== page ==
Just like other countries around the globe, many African countries continue to suffer at the hands of “politics”. There are many social and political issues that confront a typical African country. Issues including corruption, wars, human rights abuse, mismanagement of federal funds, poor education systems, illiteracy, and so on. These issues are closely similar from one African country to another; regardless of size, official language, form of leadership etc.
Over the past years, music in general (most especially hip hop), has been as a weapon to tackle, discuss and combat such issues. In the past few weeks, we examined many African hip hop artists, social issues, and the means through which they addressed such issues. In this project I have created a playlist with six songs which I believe represent some form of protest and/or combat music. These songs by African hip hop artists discuss the current states of many African countries in relation to some highlighted social and political issues. I tried to incorporate varying perspectives by selecting songs by hip hop artists from around Africa; countries including Kenya, South Africa, Liberia, Nigeria, Zambia and Tanzania.
I have prepared a mixtape using these songs which can be found here on SoundCloud. As seen below, I have also included a playlist with a compilation of the music videos of these selected hip hop songs which address different politics and social issues in Africa. In the youtube compilation, the first song is “Wajinga Nyinyi” by the Kenyan male rapper King Kaka, the second song is “Fees will fall” by Gigi LaMayne, the third piece is “Hypocrite” by Falz the bhad guy, the fourth song is “Bring our money back” by Mc Caro, the fifth piece is Tanzania by “Roma”, and the sixth piece is Hope by “Macky 2”. All these songs are connected because they have a general political or social theme.
King Kaka’s “Wajinga Nyinyi” which means “You are Fools” in English addresses the current political situation of Kenya. He talks about the corruption of the Kenyan government, unemployment, misappropriation of funds, social injustice, and financial exploit scandals. In one line King Kaka says: “Na story ya NYS tulisashahau, Biro Moja alibuy 8 thao, Biro tunanunuanga mbao? (And that we, Kenyans forgot the NYS scandal, She bought one biro pen for Sh8, 000 and yet we buy it for 20 bob only)” Here he was referring to Anne Waiguru, the Governor of Kirinyaga County. Although she was accused of fund misappropriation and money looting, she was not investigated nor punished.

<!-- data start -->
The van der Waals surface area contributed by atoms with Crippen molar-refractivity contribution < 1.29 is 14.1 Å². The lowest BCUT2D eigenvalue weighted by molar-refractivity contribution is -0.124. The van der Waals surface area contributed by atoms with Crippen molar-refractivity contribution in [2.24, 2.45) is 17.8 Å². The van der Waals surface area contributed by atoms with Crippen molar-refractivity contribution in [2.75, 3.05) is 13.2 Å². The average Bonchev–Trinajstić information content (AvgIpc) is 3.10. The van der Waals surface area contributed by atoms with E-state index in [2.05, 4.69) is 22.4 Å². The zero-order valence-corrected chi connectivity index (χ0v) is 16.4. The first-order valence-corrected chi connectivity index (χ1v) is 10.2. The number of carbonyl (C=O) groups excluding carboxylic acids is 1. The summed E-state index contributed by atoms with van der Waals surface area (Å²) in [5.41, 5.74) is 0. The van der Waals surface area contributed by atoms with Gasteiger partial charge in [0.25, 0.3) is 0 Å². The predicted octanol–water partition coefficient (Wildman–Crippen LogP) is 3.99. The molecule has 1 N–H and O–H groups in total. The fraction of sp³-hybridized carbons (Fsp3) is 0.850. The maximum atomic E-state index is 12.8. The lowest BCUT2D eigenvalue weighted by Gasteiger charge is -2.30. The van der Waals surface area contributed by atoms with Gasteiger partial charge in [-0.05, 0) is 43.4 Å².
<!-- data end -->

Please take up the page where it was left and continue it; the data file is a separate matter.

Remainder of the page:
In “Fees will fall”, Gigi LaMayne addresses issues with the education system. This piece was a response to the increase of school fees by 10% in South African universities. As a form of protest music, Gigi LaMayne urges the youth to protest this change because higher fees mean less access to education. In her song she says the youth have power as she makes references to the past protests when she says:
“Our parents barely get away but they slayed for this nation. A black child would never ever gain emancipation. I wonder if king Biko would agree to this shit. The forefathers of our land wouldn’t sign to this shit…”
Hence, she is urging the youth not to ignore this development, but rather to fight against this decision by utilizing the power of the masses.